Kerry Harker: Miniature Masterpieces Of Delicacy, Humour And Colour is the culmination of a year's work by the recipient of the Vickers Award, examining the heritage of the porcelain industry at the Royal Crown Derby factory. Harker is a conceptual artist who re-interprets photographic imagery, often condensing pop and film celebrities to their most unforgettable features: Elvis's quiff and Marilyn's lips. Here she has produced a series of plates, which straddle the line between the fine and decorative arts. Elements of print were used on the factory's tablewares alongside collage and hand painting to create tableaux from the history of the industry, recalling the narrative tradition in antique Chinese porcelain. There are also 40 small oil paintings derived from the porcelain collection. Slides of archive photographs were projected onto canvas, and the object's outline traced in black linework against a flat coloured ground echoing the original porcelain 'ground' colours. The paintings are installed in a grid format following the placement of the porcelain collection in glass display cabinets, contrasting the differing modes of display for painting and ceramics. In addition, two large circular canvasses utilise an eclectic mix of visual elements, drawn from the porcelain archive, Disney, Manga, natural history and road signage, placed against the same flat 'ground' colours. Derby Art Gallery until 7th March.

Paintings And Drawings From The National Gallery Of Scotland:From Raphael To The Glasgow Boys is part of the celebration of the National Art Collections Fund's centenary, showcasing works it has helped Edinburgh's National Gallery of Scotland to acquire. The exhibition comprises forty paintings, prints and drawings by a wide range of artists, with Old Master paintings ranging from Renaissance Italy to Golden Age Denmark, and important prints and drawings that are not on permanent display for conservation reasons. At its core, are a group of English drawings and watercolours by Turner, Blake, Girtin, Constable, Cotman and Rowlandson. There are also Old Master drawings, among them Raphael's chalk drawing 'Kneeling Nude Woman with her Left Arm Raised', Poussin's preparatory drawing for 'The Dance to the Music of Time', which can be seen alongside the finished work for the first time, Rembrandt's etching 'Ecce Homo', and Ingres portrait of Mlle Hayard. Scottish paintings and drawings in the show include Joseph Crawhall's 'The White Drake', and works by Alexander Nasmyth, George Henry and David Gauld. The Wallace Collection until 18th April.

The Smithsons: The House Of The Future To A House For Today celebrates the architecture of Alison and Peter Samithson, who were both pioneers in the British Pop Art movement, and influential designers of landmark buildings. The exhibition traces the development of their architecture and ideas from their involvement with the Independent Group through the construction of major projects such as the Economist building in 1964, and the Robin Hood Gardens housing complex in 1972, to the present. It focuses on their houses, including two of their most important - and contrasting - projects: the House Of The Future designed for the Ideal Home Exhibition in 1956, and the little known house for today in rural Germany. The House Of The Future, conceived in an age of scientific optimism, was full of the gadgets that it was predicted would change our lives, but in fact never came to pass. These included retractable furniture, and a hot air curtain at the door to blast dirt off visitors as they entered. The house for today, a private commission built in Lauenforde, between 1985 and 2002, comes from the very different 'back to nature' movement. It is a simple functional design, constructed from traditional materials, and located in isolation in a wood, rather like a tree house, but on the ground. The exhibition charts both society's changing expectations and requirements for housing, and the Smithson's responses to them, drawing on their private archive, with plans, models and films. Design Museum until 29th February.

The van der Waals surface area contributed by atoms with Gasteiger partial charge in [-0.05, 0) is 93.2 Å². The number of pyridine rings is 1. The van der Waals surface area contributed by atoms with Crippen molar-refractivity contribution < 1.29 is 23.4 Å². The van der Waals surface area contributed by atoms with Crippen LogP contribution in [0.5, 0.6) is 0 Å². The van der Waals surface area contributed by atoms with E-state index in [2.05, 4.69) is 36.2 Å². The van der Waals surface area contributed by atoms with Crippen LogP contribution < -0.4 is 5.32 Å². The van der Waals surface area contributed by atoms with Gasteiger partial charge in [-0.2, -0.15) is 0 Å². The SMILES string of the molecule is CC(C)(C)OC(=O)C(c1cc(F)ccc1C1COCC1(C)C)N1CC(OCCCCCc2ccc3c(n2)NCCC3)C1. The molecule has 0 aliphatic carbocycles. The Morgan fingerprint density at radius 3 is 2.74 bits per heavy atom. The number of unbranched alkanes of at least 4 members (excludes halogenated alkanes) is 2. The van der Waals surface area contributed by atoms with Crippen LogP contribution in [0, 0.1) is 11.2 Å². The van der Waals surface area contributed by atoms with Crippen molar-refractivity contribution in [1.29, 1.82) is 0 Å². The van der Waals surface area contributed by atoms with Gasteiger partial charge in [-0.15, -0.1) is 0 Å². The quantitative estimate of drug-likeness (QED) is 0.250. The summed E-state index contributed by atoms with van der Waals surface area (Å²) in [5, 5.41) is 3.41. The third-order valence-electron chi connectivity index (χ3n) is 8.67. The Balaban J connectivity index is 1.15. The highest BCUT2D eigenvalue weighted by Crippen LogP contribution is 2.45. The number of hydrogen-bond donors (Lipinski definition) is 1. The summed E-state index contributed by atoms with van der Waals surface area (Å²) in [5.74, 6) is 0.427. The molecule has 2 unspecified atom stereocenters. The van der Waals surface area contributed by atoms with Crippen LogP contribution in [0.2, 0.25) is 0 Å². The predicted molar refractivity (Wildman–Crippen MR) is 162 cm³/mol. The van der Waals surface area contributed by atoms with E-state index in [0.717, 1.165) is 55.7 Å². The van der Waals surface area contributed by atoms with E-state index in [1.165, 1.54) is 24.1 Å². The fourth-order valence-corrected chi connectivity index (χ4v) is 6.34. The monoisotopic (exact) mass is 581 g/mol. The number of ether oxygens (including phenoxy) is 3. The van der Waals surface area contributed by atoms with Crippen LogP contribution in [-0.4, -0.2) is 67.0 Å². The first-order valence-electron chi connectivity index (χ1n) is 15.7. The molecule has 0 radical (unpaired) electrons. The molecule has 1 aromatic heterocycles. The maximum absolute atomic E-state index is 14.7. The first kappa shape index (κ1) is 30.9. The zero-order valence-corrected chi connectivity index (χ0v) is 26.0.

Travels With Edward Lear reveals a different side to the man who is best known as the author of some of the most idiosyncratic nonsense verse in the English language. Lear was in fact an outstanding watercolourist, who specialised in topographical and natural history subjects. After studying under the Pre-Raphaelite master Holman Hunt, Lear made his living throughout his life from art, by both selling his works and teaching - even giving drawing lessons to Queen Victoria. The 32 works in this exhibition are a recent acquisition and are on display for the first time. They are all depictions of locations in the eastern Mediterranean, which Lear painted during his grand tours in the 1840s and 1850s. Lear channelled his amusement at the quirkiness of human nature into his verse, which he illustrated accordingly. These sensitively observed watercolours reveal a comparable fascination with the marvels of the natural landscape, expressed in an entirely different way. National Gallery of Scotland, Edinburgh until 21st March.